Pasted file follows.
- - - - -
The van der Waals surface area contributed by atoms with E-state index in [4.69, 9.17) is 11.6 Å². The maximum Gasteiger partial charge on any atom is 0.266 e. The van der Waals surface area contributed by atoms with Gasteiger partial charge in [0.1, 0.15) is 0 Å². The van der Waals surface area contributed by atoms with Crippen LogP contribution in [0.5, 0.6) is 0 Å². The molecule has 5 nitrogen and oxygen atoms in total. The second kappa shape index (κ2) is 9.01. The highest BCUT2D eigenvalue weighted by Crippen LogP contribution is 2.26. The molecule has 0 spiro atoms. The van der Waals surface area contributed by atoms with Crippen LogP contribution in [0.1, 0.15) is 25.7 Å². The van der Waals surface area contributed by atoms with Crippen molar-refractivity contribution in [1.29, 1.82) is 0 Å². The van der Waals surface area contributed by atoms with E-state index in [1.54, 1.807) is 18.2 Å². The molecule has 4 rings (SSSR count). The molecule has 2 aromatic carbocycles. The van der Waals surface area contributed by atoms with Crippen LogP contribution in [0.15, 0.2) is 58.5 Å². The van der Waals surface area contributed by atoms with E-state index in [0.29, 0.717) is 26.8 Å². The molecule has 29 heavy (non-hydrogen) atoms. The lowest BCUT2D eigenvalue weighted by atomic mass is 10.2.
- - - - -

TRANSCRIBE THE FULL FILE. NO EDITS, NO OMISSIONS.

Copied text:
The van der Waals surface area contributed by atoms with E-state index in [4.69, 9.17) is 11.6 Å². The maximum Gasteiger partial charge on any atom is 0.266 e. The van der Waals surface area contributed by atoms with Gasteiger partial charge in [0.1, 0.15) is 0 Å². The van der Waals surface area contributed by atoms with Crippen LogP contribution in [0.5, 0.6) is 0 Å². The molecule has 5 nitrogen and oxygen atoms in total. The second kappa shape index (κ2) is 9.01. The highest BCUT2D eigenvalue weighted by Crippen LogP contribution is 2.26. The molecule has 0 spiro atoms. The van der Waals surface area contributed by atoms with Crippen LogP contribution in [0.1, 0.15) is 25.7 Å². The van der Waals surface area contributed by atoms with Crippen molar-refractivity contribution in [1.29, 1.82) is 0 Å². The van der Waals surface area contributed by atoms with E-state index in [1.54, 1.807) is 18.2 Å². The molecule has 4 rings (SSSR count). The molecule has 2 aromatic carbocycles. The van der Waals surface area contributed by atoms with Crippen LogP contribution in [0.15, 0.2) is 58.5 Å². The van der Waals surface area contributed by atoms with E-state index in [0.29, 0.717) is 26.8 Å². The molecule has 29 heavy (non-hydrogen) atoms. The lowest BCUT2D eigenvalue weighted by atomic mass is 10.2.